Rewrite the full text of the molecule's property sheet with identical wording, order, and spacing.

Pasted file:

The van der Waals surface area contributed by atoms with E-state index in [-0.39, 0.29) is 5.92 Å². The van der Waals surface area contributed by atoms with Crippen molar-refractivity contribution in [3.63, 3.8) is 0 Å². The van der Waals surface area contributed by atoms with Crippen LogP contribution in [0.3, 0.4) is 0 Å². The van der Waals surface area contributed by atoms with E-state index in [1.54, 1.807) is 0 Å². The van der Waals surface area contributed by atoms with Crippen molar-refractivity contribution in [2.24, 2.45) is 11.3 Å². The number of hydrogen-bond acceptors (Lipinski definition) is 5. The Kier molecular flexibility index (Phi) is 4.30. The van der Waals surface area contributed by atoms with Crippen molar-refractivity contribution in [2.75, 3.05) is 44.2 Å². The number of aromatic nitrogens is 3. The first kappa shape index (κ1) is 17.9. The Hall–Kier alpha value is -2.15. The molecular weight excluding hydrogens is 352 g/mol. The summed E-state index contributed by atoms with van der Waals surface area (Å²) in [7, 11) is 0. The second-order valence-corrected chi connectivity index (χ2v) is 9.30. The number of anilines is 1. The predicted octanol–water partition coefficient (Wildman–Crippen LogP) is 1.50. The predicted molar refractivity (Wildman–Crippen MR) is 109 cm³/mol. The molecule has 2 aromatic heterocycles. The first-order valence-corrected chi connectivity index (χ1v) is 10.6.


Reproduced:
The van der Waals surface area contributed by atoms with E-state index in [-0.39, 0.29) is 5.92 Å². The van der Waals surface area contributed by atoms with Crippen molar-refractivity contribution in [3.63, 3.8) is 0 Å². The van der Waals surface area contributed by atoms with Crippen LogP contribution in [0.3, 0.4) is 0 Å². The van der Waals surface area contributed by atoms with E-state index in [1.54, 1.807) is 0 Å². The van der Waals surface area contributed by atoms with Crippen molar-refractivity contribution in [2.24, 2.45) is 11.3 Å². The number of hydrogen-bond acceptors (Lipinski definition) is 5. The Kier molecular flexibility index (Phi) is 4.30. The van der Waals surface area contributed by atoms with Crippen molar-refractivity contribution in [2.75, 3.05) is 44.2 Å². The number of aromatic nitrogens is 3. The first kappa shape index (κ1) is 17.9. The Hall–Kier alpha value is -2.15. The molecular weight excluding hydrogens is 352 g/mol. The summed E-state index contributed by atoms with van der Waals surface area (Å²) in [7, 11) is 0. The second-order valence-corrected chi connectivity index (χ2v) is 9.30. The number of anilines is 1. The predicted octanol–water partition coefficient (Wildman–Crippen LogP) is 1.50. The predicted molar refractivity (Wildman–Crippen MR) is 109 cm³/mol. The molecule has 2 aromatic heterocycles. The first-order valence-corrected chi connectivity index (χ1v) is 10.6.